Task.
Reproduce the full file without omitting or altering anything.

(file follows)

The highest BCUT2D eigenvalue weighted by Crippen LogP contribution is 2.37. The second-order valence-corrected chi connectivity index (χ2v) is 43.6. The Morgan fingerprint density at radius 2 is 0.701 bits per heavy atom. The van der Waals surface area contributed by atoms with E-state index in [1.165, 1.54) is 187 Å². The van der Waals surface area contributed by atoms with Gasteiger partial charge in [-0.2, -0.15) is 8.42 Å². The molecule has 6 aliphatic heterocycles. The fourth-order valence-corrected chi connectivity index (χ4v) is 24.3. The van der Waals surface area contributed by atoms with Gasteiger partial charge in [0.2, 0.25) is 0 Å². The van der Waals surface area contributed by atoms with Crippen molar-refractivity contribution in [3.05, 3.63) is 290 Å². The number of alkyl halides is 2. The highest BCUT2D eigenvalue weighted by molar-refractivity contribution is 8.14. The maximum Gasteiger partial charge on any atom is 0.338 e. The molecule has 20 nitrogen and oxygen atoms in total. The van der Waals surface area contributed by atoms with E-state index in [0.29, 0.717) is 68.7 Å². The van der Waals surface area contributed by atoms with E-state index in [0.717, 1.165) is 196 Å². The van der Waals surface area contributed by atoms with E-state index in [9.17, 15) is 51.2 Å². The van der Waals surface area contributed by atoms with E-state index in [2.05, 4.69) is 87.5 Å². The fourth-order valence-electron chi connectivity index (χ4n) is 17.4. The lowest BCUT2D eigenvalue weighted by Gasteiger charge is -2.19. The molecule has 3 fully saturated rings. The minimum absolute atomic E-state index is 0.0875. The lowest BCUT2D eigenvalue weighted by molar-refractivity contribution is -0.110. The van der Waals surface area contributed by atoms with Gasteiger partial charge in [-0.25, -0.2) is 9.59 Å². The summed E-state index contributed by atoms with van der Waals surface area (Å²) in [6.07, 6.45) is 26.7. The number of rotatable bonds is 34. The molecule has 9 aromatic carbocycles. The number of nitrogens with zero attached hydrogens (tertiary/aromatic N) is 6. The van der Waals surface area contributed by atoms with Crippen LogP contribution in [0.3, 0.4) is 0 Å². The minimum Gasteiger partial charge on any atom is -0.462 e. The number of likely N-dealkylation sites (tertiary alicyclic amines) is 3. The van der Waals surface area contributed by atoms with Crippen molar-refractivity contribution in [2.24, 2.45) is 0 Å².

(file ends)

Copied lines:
The highest BCUT2D eigenvalue weighted by Crippen LogP contribution is 2.37. The second-order valence-corrected chi connectivity index (χ2v) is 43.6. The Morgan fingerprint density at radius 2 is 0.701 bits per heavy atom. The van der Waals surface area contributed by atoms with E-state index in [1.165, 1.54) is 187 Å². The van der Waals surface area contributed by atoms with Gasteiger partial charge in [-0.2, -0.15) is 8.42 Å². The molecule has 6 aliphatic heterocycles. The fourth-order valence-corrected chi connectivity index (χ4v) is 24.3. The van der Waals surface area contributed by atoms with Gasteiger partial charge in [0.2, 0.25) is 0 Å². The van der Waals surface area contributed by atoms with Crippen molar-refractivity contribution in [3.05, 3.63) is 290 Å². The number of alkyl halides is 2. The highest BCUT2D eigenvalue weighted by molar-refractivity contribution is 8.14. The maximum Gasteiger partial charge on any atom is 0.338 e. The molecule has 20 nitrogen and oxygen atoms in total. The van der Waals surface area contributed by atoms with E-state index in [0.29, 0.717) is 68.7 Å². The van der Waals surface area contributed by atoms with E-state index in [0.717, 1.165) is 196 Å². The van der Waals surface area contributed by atoms with E-state index in [9.17, 15) is 51.2 Å². The van der Waals surface area contributed by atoms with E-state index in [2.05, 4.69) is 87.5 Å². The fourth-order valence-electron chi connectivity index (χ4n) is 17.4. The lowest BCUT2D eigenvalue weighted by Gasteiger charge is -2.19. The molecule has 3 fully saturated rings. The minimum absolute atomic E-state index is 0.0875. The lowest BCUT2D eigenvalue weighted by molar-refractivity contribution is -0.110. The van der Waals surface area contributed by atoms with Gasteiger partial charge in [-0.25, -0.2) is 9.59 Å². The summed E-state index contributed by atoms with van der Waals surface area (Å²) in [6.07, 6.45) is 26.7. The number of rotatable bonds is 34. The molecule has 9 aromatic carbocycles. The number of nitrogens with zero attached hydrogens (tertiary/aromatic N) is 6. The van der Waals surface area contributed by atoms with Crippen LogP contribution in [0.3, 0.4) is 0 Å². The minimum Gasteiger partial charge on any atom is -0.462 e. The number of likely N-dealkylation sites (tertiary alicyclic amines) is 3. The van der Waals surface area contributed by atoms with Crippen molar-refractivity contribution in [2.24, 2.45) is 0 Å².